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PostPosted: Sat Aug 06, 2011 8:30 am 
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This week the CDC released sequences from a case in Minnesota A/Minnesota/11/2010) which was used to make a vaccine target. This was followed by yesterday's MMWR acknowledging a second trH3N2 case reported in 2011. This announcement was almost certainly linked to a familial cluster and isolation of trH3n2 from a family member.

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PostPosted: Sat Aug 06, 2011 8:34 am 
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Earlier report on cluster

http://www.cdc.gov/mmwr/preview/mmwrhtm ... mm6021a5_w

Five cases of human infection with a novel influenza A virus were reported during the 2010--11 influenza season from three states. All five cases were infected with swine-origin influenza A (H3N2) viruses. Two cases occurred in September (Pennsylvania and Wisconsin), one case in October (Pennsylvania), and two cases in November (Minnesota). Two of the five cases occurred in adults, and three occurred in children. Two of the five cases were hospitalized; all five have recovered fully from their illness. The two cases in Pennsylvania were not related. The cases in Wisconsin and Pennsylvania had direct contact with swine or lived in areas close to swine farms. The two cases from Minnesota occurred in a father (index case) and child. The father had a nasopharyngeal swab positive for swine-origin influenza A (H3N2) virus and had direct swine exposure 6 days before illness onset. The child, whose infection with influenza A (H3N2) virus was confirmed several weeks later by serologic testing, did not have direct swine exposure, and most likely acquired infection from close contact with her father. Other persons in the same household also had ILI during the same period, but serologic results were either negative or inconclusive.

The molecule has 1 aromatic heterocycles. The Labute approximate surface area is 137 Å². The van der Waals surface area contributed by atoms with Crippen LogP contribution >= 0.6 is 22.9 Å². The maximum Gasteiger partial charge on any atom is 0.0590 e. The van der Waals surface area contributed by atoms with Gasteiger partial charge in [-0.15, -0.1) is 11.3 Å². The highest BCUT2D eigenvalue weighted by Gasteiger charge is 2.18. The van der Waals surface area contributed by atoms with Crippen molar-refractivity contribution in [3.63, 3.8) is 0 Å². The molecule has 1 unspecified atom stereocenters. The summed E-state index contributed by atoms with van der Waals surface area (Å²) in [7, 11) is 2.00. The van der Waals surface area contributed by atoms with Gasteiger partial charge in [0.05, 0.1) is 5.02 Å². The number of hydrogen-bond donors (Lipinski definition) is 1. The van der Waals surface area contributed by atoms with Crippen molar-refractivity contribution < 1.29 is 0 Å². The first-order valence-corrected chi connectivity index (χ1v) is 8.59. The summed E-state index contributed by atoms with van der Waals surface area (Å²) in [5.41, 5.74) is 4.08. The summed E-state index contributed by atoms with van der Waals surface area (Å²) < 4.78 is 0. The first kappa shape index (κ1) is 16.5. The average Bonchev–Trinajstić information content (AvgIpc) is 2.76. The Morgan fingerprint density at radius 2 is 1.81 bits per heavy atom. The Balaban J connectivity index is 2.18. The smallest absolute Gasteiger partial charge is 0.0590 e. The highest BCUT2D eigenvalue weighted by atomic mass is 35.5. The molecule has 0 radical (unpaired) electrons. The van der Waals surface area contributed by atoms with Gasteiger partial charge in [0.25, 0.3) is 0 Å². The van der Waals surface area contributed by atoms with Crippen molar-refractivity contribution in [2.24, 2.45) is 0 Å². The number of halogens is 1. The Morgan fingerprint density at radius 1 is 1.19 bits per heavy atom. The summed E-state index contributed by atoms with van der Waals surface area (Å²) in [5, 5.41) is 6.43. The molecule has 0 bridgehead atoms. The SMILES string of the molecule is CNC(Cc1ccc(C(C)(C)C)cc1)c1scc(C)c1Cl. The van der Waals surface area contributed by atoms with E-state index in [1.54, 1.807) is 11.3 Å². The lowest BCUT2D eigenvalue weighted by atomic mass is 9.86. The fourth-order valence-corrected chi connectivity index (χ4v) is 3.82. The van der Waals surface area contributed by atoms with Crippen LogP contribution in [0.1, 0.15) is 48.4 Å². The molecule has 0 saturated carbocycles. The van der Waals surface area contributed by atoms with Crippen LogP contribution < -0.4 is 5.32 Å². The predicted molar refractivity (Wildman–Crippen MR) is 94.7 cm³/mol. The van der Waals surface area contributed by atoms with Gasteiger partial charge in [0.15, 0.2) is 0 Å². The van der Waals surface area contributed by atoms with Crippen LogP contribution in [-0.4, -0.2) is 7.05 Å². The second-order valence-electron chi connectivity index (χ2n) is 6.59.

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PostPosted: Sat Aug 06, 2011 8:38 am 
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Vaccine target, A/Minnesota/11/2011 is from father (31M) collected Nov 26, 2011. Two variations have been created and sequences released this week

A/Minnesota/11/2010 X-203A EPI_ISL_94334 H3N2 EX --- --- --- 1701 --- 1410 --- --- --- --- Garten, Rebecca 2010
A/Minnesota/11/2010 X-203 EPI_ISL_94333 H3N2 EX --- --- --- 1701 --- 1410 --- --- --- --- Garten, Rebecca 2010

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PostPosted: Sat Aug 06, 2011 8:50 am 
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Three cases of human infection with a novel influenza A virus were reported during November and December, one each from Wisconsin, Pennsylvania, and Minnesota. Onset of the illnesses occurred in September, October, and November, respectively. All three patients were infected with swine-origin influenza A (H3N2) viruses. Two of the three cases occurred in adults, and the third occurred in a child. Two of the three patients were hospitalized; all three have fully recovered from their illness. The three cases are not related, and influenza viruses recovered from each of these cases were similar but not identical, indicating that they did not come from a common source. All three patients had either contact with swine or lived in areas close to swine farms. No evidence of human-to-human transmission of these viruses was identified in the first two cases, and investigation of the third case is ongoing.

http://www.cdc.gov/mmwr/preview/mmwrhtml/mm5950a4.htm

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PostPosted: Sat Aug 06, 2011 9:08 am 
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MN/11/2011 has an HA closely related to WI/12/2010, PA/40/2010, and MN09/2010. However NA is distinct and distantly related to PA/14/2010. Most other genes are close to WI/12 and PA/40.